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Whitespace in Website Design

Working one-on-one with clients every day, I am constantly reminded about “White Space” and how it, supposedly, is this evil thing to be avoided at all cost, like the plague. But almost every time, I’m faced with this sense of conflict; do I, against my better judgement, stuff the space with graphics and text, for the sake of satisfying my client? Or do I try to convince them to trust me, that clean and simple, minimalist feel that was intended will serve for a better visitor experience?

First of all, what is White Space?

Whitespace, many times referred to as negative space, is the portion of a page left unmarked, the portion that is left blank, or (as Mark would quote) the empty space in a page. In web design terms, it’s the space between graphics, columns, images, text, margins and other elements. It is the space left untouched in order to smooth things out and transform a page into something elegant. It is also the blank space that reminds us that simpler designs are beautiful and that we don’t need to create a layout filled with text and graphical elements to deliver a clear and direct message. -treehouse blog

In my line of work, the average client doesn’t know this just yet; they are stuck in a Windows 98 mentality. But it’s not their fault! They just think that more is more, but that is so not the case.

I’ve noticed that, among people who know nothing about design or aesthetics, white space inspires this weird sort of anxiety. They recognize that it looks better that way, but they still feel compelled to fill it with something. I see it most often with Powerpoint – wall-to-wall text, clip art, charts, and images, all in service of one singular point. -unknown

And it’s so true- it’s an all too common misconception. When will the world finally wake up and realize that Clip art can’t really be the solution, but more so the problem! But it’s not all about esthetics either. It’s more than that.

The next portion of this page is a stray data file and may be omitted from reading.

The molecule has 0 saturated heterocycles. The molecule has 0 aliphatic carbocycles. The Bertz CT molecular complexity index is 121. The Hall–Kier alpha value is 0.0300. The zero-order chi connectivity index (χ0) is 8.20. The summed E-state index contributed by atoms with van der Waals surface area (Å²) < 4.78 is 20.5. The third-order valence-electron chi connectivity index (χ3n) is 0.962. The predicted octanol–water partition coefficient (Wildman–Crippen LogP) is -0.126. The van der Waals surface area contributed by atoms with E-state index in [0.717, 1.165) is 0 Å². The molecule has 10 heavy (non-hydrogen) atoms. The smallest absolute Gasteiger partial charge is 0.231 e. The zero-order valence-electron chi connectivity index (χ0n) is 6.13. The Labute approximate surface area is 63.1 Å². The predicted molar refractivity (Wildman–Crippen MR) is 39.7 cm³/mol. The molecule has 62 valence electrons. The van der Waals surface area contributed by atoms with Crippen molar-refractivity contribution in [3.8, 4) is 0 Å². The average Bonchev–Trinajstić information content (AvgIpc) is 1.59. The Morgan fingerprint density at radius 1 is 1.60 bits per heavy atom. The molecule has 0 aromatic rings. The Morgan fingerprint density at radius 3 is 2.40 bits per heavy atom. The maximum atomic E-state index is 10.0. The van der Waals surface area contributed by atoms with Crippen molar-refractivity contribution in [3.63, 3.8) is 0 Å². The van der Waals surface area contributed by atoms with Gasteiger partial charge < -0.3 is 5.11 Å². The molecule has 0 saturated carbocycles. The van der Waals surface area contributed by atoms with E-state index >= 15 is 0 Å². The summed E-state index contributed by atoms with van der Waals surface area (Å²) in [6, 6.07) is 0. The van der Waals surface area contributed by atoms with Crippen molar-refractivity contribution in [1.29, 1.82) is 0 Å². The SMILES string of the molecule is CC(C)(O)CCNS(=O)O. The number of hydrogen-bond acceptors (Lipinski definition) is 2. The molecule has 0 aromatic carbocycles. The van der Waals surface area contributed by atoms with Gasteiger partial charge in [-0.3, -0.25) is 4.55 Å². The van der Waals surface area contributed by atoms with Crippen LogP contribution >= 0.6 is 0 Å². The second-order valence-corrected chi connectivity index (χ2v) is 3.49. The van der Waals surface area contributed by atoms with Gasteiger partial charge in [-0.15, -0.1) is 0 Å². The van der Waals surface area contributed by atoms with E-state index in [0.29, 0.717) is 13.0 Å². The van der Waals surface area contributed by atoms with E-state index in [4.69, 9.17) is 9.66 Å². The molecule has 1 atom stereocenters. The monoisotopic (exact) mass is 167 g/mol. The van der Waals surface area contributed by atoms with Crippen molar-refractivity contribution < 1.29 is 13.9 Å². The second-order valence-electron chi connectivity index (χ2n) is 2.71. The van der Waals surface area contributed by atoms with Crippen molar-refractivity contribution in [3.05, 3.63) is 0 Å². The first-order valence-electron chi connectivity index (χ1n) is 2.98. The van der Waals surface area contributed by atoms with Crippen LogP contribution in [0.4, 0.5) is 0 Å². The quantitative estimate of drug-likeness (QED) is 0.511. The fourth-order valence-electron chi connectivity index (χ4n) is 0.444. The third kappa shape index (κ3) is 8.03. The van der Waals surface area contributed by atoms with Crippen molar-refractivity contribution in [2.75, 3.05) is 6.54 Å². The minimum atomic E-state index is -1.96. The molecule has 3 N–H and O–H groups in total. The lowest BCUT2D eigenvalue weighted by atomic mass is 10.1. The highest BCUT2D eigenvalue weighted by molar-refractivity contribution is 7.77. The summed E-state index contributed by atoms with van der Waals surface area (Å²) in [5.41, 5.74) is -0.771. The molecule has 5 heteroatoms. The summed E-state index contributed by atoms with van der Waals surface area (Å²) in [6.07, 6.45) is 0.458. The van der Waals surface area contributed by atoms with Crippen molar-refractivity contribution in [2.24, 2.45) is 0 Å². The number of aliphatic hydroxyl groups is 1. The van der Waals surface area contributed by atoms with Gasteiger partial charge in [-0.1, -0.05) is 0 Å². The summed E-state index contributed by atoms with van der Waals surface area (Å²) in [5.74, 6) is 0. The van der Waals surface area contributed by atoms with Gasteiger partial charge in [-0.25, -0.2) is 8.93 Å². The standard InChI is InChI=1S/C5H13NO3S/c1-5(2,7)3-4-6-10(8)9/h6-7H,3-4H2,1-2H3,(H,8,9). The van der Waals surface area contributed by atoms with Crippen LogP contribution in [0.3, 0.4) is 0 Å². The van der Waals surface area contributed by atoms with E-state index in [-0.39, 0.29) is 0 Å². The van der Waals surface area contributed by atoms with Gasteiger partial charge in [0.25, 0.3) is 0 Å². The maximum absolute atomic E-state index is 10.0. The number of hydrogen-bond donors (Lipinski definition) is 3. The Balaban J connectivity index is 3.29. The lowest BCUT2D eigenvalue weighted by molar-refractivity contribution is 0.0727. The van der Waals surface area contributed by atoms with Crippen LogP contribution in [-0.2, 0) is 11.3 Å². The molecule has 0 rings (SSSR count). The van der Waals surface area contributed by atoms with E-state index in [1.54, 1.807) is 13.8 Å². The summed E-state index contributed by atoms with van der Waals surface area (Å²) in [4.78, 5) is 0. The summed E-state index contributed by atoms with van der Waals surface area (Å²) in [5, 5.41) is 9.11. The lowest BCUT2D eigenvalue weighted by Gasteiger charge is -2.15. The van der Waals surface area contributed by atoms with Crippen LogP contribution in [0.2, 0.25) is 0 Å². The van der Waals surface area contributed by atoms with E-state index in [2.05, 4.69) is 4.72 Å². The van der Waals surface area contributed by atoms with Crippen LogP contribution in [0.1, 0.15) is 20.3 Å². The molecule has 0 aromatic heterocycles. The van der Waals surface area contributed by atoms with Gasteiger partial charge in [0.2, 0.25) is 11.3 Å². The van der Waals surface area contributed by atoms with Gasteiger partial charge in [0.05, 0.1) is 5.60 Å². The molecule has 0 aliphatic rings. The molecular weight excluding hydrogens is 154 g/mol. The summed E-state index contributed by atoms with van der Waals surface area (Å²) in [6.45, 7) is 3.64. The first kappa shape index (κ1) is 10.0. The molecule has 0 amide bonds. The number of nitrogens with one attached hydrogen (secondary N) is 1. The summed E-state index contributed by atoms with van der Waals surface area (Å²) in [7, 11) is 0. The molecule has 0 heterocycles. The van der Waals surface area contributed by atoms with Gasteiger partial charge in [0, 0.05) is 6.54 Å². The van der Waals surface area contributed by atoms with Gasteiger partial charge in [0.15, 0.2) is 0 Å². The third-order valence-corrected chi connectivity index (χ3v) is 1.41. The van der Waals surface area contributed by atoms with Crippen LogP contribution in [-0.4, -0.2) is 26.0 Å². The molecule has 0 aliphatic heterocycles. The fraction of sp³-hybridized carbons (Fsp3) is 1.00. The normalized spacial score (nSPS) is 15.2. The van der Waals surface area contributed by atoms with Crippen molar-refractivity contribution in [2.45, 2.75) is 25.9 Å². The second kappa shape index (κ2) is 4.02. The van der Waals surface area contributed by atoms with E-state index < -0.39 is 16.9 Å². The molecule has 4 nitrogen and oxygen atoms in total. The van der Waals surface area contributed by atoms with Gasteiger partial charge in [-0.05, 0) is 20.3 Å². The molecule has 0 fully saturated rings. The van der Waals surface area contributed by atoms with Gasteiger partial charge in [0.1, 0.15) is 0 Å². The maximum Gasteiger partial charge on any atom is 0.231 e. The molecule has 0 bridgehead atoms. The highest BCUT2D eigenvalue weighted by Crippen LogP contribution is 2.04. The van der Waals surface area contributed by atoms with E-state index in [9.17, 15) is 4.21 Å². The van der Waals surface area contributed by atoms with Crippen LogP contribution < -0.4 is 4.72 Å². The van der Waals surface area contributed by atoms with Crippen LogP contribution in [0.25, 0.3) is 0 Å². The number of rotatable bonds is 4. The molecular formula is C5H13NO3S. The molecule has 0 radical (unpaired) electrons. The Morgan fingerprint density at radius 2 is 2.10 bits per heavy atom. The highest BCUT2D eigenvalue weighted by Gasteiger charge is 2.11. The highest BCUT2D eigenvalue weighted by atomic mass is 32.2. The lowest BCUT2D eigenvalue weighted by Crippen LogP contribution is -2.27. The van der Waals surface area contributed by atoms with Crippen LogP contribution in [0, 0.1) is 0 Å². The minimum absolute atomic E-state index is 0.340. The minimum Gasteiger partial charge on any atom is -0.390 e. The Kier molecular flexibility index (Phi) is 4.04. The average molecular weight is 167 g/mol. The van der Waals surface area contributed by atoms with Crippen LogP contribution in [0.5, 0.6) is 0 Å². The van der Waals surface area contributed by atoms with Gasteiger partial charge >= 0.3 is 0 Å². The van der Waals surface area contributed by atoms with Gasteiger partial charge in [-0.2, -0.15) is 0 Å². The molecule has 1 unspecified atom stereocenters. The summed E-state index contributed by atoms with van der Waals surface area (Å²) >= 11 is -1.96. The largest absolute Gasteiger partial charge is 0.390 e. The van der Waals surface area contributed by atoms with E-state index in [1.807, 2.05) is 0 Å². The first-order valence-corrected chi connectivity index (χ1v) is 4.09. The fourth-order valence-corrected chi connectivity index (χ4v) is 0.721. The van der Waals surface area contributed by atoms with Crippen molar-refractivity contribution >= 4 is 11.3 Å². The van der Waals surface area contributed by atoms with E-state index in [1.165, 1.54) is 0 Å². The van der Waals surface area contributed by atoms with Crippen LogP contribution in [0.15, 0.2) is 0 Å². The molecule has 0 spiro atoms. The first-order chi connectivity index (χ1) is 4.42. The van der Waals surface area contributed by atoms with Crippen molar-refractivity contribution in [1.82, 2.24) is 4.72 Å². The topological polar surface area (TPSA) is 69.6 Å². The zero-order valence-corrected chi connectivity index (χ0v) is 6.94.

Whitespace is actually really important to web design because you can use it to improve readability and website performance. Not to mention, white space is part of the “less is more,” “make it simple,” mantra that has been proven to be effective when designing for the web. -treehouse blog

A website isn’t just about being a work of art. Nor is it a page to cram every piece of information on it you can fit.


It is about achieving a cohesive balance between design and useability. You know, form and function.


The user experience is extremely important because it will determine if they are going to stay on your website, or get the heck out of there! And isn’t that the whole point of your website, to obtain and retain visitors?

…you want to create something elegant and clear while improving user experience. A good experience means having space to breathe between elements and letting your reader’s eyes relax. Placing text in an 11px font and cramming it into the bottom of the page just won’t deliver the experience your readers crave. -treehouse blog

So until my clients realize that their notions of web design are stuck in the 90’s, I will continue to plead my case in order to deliver a beautiful, modern and pleasing website. Now back to work!


Read the entire article: “Whitespace in Web Design: What It Is and Why You Should Use It” from Treehouse Blog